Doctor Who: the film careers of William Hartnell & Jon Pertwee

In a new series, Alex talks us through the film roles of the actors who've played the Doctor. First up, William Hartnell and Jon Pertwee...

We know them best as the twelve very different incarnations of the Doctor. But all the actors who’ve been the star of Doctor Who, being such good all-rounders in the first place, have also had film careers. Admittedly, some CVs are more impressive than others, but this retrospective attempts to pick out a few of the many worthwhile films which have starred, featured or seen a fleeting cameo by the actors who would become (or had been) the Doctor.

William Hartnell was, above all else, a film star. He is by far the most prolific film actor of the main twelve to play the Time Lord. With over 70 films to his name, summarising Hartnell’s film career is difficult at best. Hartnell worked almost predominately in British Cinema, much more so than his successors. For the sake of convenience, I’ve put Hartnell’s film career together with that of Jon Pertwee. They appeared in similar film fare, early British dramas and comedies – notably the Carry On films and actually appeared together in the same film – about which, more in a moment.

Interestingly, Patrick Troughton and Tom Baker’s film careers converge on horror movies and the fact both worked with the late cult director and model maker, Ray Harryhausen. Researching this series has thrown up many coincidences:  Most obviously Paul McGann and Richard E. Grant, the stars of Withnail And I, both have played the Doctor (McGann in the 1996 TV Movie and Grant voiced the role in Scream Of Shalka, the online animated story) Gold star to anyone who knew their Withnail co-star – the late, great Richard Griffiths – was an early potential contender for the fifth Doctor.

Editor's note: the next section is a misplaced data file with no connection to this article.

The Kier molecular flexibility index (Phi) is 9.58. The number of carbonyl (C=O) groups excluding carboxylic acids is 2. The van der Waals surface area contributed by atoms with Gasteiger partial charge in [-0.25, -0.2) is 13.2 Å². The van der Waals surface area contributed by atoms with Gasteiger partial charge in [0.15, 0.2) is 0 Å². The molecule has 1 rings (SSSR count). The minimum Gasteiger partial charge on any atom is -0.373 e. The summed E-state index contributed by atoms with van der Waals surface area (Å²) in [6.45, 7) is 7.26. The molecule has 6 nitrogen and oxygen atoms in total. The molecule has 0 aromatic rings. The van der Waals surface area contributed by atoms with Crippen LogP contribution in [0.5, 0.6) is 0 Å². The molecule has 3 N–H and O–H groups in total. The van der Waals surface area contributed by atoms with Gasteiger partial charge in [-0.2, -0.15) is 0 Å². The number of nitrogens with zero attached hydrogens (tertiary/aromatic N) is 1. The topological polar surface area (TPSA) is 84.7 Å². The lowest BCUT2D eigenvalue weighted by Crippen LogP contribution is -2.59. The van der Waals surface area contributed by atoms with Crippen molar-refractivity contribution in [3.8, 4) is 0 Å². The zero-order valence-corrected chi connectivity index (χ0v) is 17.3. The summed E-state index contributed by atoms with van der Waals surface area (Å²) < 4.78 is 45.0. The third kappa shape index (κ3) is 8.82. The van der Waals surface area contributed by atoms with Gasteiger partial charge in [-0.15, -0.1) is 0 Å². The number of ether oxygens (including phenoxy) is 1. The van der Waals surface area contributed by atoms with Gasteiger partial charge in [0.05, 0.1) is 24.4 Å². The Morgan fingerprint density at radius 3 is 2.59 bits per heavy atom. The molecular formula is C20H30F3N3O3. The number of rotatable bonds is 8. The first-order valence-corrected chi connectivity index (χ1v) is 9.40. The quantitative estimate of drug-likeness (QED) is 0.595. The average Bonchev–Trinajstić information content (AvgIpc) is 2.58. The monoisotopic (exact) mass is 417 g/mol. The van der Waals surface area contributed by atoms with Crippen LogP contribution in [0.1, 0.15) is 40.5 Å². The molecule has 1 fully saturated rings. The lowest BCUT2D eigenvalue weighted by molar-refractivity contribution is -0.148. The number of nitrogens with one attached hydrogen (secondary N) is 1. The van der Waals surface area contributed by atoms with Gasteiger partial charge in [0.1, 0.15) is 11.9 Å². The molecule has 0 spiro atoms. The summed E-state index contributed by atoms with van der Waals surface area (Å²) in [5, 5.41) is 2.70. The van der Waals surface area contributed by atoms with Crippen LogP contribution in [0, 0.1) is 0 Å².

Jude, a film which starred Christopher Eccleston and Kate Winslet, also marked the cinema debut of David Tennant. Local Hero marked Peter Capaldi’s first foray into films and also starred Fulton Mackay who, when interviewed by Barry Letts in 1974, was waiting to hear if a pilot he had done with Ronnie Barker was going to go to a series. It did and had he not been cast in Porridge, Mackay would have been the fourth Doctor.

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Let’s start at the beginning and the film career of William Henry Hartnell. Born on January 8th 1908, Billy Hartnell as he was known in his early career, made his debut as a film actor aged 21 in the 1929 picture The Unwritten Law. This largely forgotten B-movie was the start of a 35-year career in films, which would see Hartnell star in many of the great British movies of the 30s, 40s, 50s and 60s. Following School For Scandal (1931) and Say It With Music (1932), Hartnell won his first starring role as Edward Whimperley in the comedy drama I’m An Explosive in 1933. However, this didn’t turn around his career as he would have liked and several more minor or uncredited cameo roles followed.

In 1940 Hartnell was invalided out of the Royal Artillery Corps, the strain of training had become too much for him and he developed a stutter – not ideal for an actor. Hartnell followed his Colonel’s advice: “you better get back to the theatre, you’re no bloody good here.” By 1941, having overcome his stutter, Hartnell went on to star in several classic war films. Most notable amongst these were They Flew Alone (1942) and The Way Ahead (1944), the latter was particularly well made given the restrictions imposed on the film industry during World War II. Hartnell gives his first major perfomance as a Sergeant, in this case Sgt Ned Fletcher, in what was to be a turning point in his career. The director of The Way Ahead, Carol Reed, saw Hartnell as Dallow in a theatre production of Brighton Rock in 1943, a role that would lead to a part in the cinematic version of the same story.